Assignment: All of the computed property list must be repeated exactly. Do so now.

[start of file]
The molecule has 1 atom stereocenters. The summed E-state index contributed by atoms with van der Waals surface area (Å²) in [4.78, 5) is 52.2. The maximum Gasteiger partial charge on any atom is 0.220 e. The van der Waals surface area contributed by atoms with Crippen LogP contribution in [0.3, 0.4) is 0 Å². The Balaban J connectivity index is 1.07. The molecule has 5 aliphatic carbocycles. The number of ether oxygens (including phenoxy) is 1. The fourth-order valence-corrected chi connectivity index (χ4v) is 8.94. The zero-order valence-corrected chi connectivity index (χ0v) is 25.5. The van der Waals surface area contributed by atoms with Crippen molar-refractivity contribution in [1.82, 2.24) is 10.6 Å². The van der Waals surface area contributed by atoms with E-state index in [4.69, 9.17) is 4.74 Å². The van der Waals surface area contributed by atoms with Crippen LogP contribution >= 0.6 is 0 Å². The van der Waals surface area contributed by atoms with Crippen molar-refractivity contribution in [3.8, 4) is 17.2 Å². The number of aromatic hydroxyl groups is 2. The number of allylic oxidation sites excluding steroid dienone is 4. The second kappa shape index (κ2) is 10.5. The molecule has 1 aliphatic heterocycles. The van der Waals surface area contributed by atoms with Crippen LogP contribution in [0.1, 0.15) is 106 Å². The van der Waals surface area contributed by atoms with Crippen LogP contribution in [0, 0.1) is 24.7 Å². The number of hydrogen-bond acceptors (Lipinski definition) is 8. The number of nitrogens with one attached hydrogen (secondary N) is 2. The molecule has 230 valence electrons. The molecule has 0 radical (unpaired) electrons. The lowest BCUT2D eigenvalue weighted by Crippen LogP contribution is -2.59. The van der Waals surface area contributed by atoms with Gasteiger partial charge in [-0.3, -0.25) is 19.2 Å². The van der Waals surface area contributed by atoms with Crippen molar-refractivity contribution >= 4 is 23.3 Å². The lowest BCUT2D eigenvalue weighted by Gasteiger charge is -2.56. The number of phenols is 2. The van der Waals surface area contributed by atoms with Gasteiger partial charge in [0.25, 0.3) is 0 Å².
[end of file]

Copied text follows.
The molecule has 1 atom stereocenters. The summed E-state index contributed by atoms with van der Waals surface area (Å²) in [4.78, 5) is 52.2. The maximum Gasteiger partial charge on any atom is 0.220 e. The van der Waals surface area contributed by atoms with Crippen LogP contribution in [0.3, 0.4) is 0 Å². The Balaban J connectivity index is 1.07. The molecule has 5 aliphatic carbocycles. The number of ether oxygens (including phenoxy) is 1. The fourth-order valence-corrected chi connectivity index (χ4v) is 8.94. The zero-order valence-corrected chi connectivity index (χ0v) is 25.5. The van der Waals surface area contributed by atoms with Crippen molar-refractivity contribution in [1.82, 2.24) is 10.6 Å². The van der Waals surface area contributed by atoms with E-state index in [4.69, 9.17) is 4.74 Å². The van der Waals surface area contributed by atoms with Crippen LogP contribution >= 0.6 is 0 Å². The van der Waals surface area contributed by atoms with Crippen molar-refractivity contribution in [3.8, 4) is 17.2 Å². The number of aromatic hydroxyl groups is 2. The number of allylic oxidation sites excluding steroid dienone is 4. The second kappa shape index (κ2) is 10.5. The molecule has 1 aliphatic heterocycles. The van der Waals surface area contributed by atoms with Crippen LogP contribution in [0.1, 0.15) is 106 Å². The van der Waals surface area contributed by atoms with Crippen LogP contribution in [0, 0.1) is 24.7 Å². The number of hydrogen-bond acceptors (Lipinski definition) is 8. The number of nitrogens with one attached hydrogen (secondary N) is 2. The molecule has 230 valence electrons. The molecule has 0 radical (unpaired) electrons. The lowest BCUT2D eigenvalue weighted by Crippen LogP contribution is -2.59. The van der Waals surface area contributed by atoms with Gasteiger partial charge in [-0.3, -0.25) is 19.2 Å². The van der Waals surface area contributed by atoms with Crippen molar-refractivity contribution >= 4 is 23.3 Å². The lowest BCUT2D eigenvalue weighted by Gasteiger charge is -2.56. The number of phenols is 2. The van der Waals surface area contributed by atoms with Gasteiger partial charge in [0.25, 0.3) is 0 Å².